"Sucker."

It s not the first time the movie feels a little sweaty and awkward about being thrown up on a movie screen. But that line reminded me of a famous Johnny Rotten provocation. During the Sex Pistols very last show, he looked out on the audience and asked: "Ever feel like you ve been cheated?" But in both cases, that doesn t mean the rip-off artist isn t working his little heart out.

The Simpsons Movie, like the Sex Pistols, is about, if nothing else, having the courage of convictions. Indeed, so many of the series leading screenwriters and producers contributed, and the plot is so pointed in the direction of the Bush years, you sense some disappointment in the air, as if they wished they d been on their A-game now, not during the relative tranquility of the early 1990s, the series heyday.

But in typical Simpsons fashion, that pig poop plot is just a leaping point: the government encases Springfield in a bubble, which leads to a thinly veiled reenactment of Hurricane Katrina as the sense of exile curdles to chaos. The president is Arnold Schwarzenegger "I was picked to lead, not read." And Albert Brooks plays basically every government lackey you feel like picturing. As usual, the deepest cuts are reserved for the American people who cheer video screens no matter the bad news being delivered, who sit through a three-hour Green Day concert but pelt the band with trash the second they mention anything political. There is not much urgency in those messages. Then again, there never was. If the plot succumbs a bit to the need to fill every inch of the big screen, what s intact is the smaller stuff.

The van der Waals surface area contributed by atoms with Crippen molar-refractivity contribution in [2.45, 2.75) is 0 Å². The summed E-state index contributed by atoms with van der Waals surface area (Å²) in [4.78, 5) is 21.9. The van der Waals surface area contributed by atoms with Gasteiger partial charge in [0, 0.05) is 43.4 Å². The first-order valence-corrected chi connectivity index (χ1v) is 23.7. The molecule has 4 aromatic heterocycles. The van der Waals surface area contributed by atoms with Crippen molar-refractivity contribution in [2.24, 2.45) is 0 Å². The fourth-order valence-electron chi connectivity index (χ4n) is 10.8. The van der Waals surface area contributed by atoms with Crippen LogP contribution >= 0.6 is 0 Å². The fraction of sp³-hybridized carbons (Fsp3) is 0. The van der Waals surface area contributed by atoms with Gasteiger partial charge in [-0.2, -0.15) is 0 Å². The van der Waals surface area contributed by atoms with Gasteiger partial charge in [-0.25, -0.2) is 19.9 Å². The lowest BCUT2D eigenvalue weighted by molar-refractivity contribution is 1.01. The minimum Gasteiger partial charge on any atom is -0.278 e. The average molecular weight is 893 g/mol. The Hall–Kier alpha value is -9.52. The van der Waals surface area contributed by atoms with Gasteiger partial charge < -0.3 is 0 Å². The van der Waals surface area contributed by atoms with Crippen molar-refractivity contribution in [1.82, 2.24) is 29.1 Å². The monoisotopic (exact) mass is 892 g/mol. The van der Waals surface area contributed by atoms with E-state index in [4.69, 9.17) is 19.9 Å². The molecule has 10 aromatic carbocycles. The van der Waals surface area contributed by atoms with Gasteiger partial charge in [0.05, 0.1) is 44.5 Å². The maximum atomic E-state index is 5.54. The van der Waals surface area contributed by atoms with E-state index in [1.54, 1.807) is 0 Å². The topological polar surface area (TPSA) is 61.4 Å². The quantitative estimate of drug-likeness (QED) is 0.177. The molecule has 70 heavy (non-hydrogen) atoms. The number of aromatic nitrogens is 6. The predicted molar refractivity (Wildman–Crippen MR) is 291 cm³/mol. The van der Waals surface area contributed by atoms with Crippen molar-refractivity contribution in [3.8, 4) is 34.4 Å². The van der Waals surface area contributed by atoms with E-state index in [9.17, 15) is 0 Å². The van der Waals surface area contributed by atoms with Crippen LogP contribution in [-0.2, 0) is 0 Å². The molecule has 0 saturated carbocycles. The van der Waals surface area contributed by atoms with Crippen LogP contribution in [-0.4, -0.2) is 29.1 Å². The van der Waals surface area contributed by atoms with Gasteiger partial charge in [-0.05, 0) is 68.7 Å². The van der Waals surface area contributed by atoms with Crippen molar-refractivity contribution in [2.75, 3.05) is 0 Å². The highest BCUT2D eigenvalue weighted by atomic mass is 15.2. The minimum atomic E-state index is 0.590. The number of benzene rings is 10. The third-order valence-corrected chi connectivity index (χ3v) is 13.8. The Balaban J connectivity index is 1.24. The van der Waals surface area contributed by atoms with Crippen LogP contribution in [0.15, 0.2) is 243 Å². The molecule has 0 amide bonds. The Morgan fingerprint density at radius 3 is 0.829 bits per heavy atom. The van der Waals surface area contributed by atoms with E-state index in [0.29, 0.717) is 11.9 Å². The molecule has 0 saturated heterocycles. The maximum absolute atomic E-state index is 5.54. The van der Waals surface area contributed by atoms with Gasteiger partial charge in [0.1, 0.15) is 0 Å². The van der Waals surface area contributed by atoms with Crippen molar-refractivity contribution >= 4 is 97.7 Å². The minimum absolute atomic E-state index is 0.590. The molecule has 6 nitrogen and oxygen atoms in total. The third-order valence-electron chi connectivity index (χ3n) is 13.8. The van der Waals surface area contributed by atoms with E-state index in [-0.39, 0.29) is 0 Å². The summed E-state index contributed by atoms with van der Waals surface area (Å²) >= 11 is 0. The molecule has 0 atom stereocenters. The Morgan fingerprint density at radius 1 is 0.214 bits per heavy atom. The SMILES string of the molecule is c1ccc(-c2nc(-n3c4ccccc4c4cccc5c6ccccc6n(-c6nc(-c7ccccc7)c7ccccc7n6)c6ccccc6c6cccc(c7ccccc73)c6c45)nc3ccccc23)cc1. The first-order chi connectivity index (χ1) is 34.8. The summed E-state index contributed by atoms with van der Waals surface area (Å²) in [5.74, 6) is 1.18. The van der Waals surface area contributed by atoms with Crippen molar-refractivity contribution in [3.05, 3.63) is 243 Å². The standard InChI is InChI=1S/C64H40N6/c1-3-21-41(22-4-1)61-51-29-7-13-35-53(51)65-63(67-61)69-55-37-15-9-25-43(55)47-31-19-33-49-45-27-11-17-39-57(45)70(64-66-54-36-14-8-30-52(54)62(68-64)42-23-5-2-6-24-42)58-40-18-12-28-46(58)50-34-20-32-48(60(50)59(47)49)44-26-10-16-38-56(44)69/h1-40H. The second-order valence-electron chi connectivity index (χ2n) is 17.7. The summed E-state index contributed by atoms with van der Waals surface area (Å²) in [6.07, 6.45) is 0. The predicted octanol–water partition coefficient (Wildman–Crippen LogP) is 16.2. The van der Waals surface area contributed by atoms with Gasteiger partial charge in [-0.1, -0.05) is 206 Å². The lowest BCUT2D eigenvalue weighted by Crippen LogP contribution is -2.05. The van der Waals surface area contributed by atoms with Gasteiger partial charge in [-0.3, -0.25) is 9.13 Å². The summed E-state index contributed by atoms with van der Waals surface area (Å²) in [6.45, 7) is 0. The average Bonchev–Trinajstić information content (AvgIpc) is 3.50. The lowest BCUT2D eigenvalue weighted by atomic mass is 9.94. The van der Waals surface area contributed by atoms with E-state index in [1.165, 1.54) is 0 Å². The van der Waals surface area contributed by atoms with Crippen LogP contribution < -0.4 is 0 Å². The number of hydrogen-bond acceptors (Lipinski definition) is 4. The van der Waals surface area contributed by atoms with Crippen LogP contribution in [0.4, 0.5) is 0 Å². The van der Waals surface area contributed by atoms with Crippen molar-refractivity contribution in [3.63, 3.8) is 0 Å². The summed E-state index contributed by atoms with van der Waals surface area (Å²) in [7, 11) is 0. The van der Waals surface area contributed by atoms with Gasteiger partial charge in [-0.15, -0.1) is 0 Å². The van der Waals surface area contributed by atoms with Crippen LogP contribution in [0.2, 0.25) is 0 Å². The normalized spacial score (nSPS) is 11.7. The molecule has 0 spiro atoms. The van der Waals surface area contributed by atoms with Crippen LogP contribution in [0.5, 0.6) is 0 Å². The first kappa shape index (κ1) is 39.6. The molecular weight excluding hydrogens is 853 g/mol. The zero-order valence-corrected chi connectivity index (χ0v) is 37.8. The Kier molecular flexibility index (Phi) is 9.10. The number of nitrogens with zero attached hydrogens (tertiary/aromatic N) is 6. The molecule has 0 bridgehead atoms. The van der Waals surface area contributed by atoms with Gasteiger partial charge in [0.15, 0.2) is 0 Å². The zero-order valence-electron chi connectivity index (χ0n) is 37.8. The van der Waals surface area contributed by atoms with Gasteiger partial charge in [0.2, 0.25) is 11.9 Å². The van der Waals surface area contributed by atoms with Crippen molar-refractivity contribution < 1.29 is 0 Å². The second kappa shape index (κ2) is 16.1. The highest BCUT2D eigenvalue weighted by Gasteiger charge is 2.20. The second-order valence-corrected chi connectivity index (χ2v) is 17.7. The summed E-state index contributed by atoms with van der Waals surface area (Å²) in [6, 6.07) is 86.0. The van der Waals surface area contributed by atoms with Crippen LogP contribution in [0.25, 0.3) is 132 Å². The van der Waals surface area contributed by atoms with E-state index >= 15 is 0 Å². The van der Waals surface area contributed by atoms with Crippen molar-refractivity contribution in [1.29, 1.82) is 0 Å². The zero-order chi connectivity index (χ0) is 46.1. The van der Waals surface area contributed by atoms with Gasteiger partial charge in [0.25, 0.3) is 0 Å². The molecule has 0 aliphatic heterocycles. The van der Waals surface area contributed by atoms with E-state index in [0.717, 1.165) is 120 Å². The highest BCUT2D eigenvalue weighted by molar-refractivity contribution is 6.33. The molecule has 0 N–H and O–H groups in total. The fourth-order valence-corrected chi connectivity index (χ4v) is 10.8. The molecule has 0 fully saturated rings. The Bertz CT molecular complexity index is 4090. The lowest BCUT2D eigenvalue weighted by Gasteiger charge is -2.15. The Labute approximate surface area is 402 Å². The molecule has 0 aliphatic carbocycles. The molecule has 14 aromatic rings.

Where its heart always was.

It s always been a show where the throw-away line lands harder than the big point, and that s true here. It s always given its best lectures by deflating them a little again, true here. (That s a trick, I bet, Al Gore learned from the series.) I won t spoil any of the gags, but know this: there are no revelations; every Simpson and supporting schlub slips into his or her role as dutifully as ever. The core, the romance between Homer and Marge, is as strained and genuine as always Julie Kavner s Marge voice is, if anything, even more heartfelt than usual. Considering the show, though still funny, has seen better years, it s everything you could expect from a Simpsons movie manic and smart, not quite days of fire and vim, but like a visit with a dear old friend.

Remember when, you think.

Contact Christopher Borrelli at: cborrelli@theblade.com or 419-724-6117.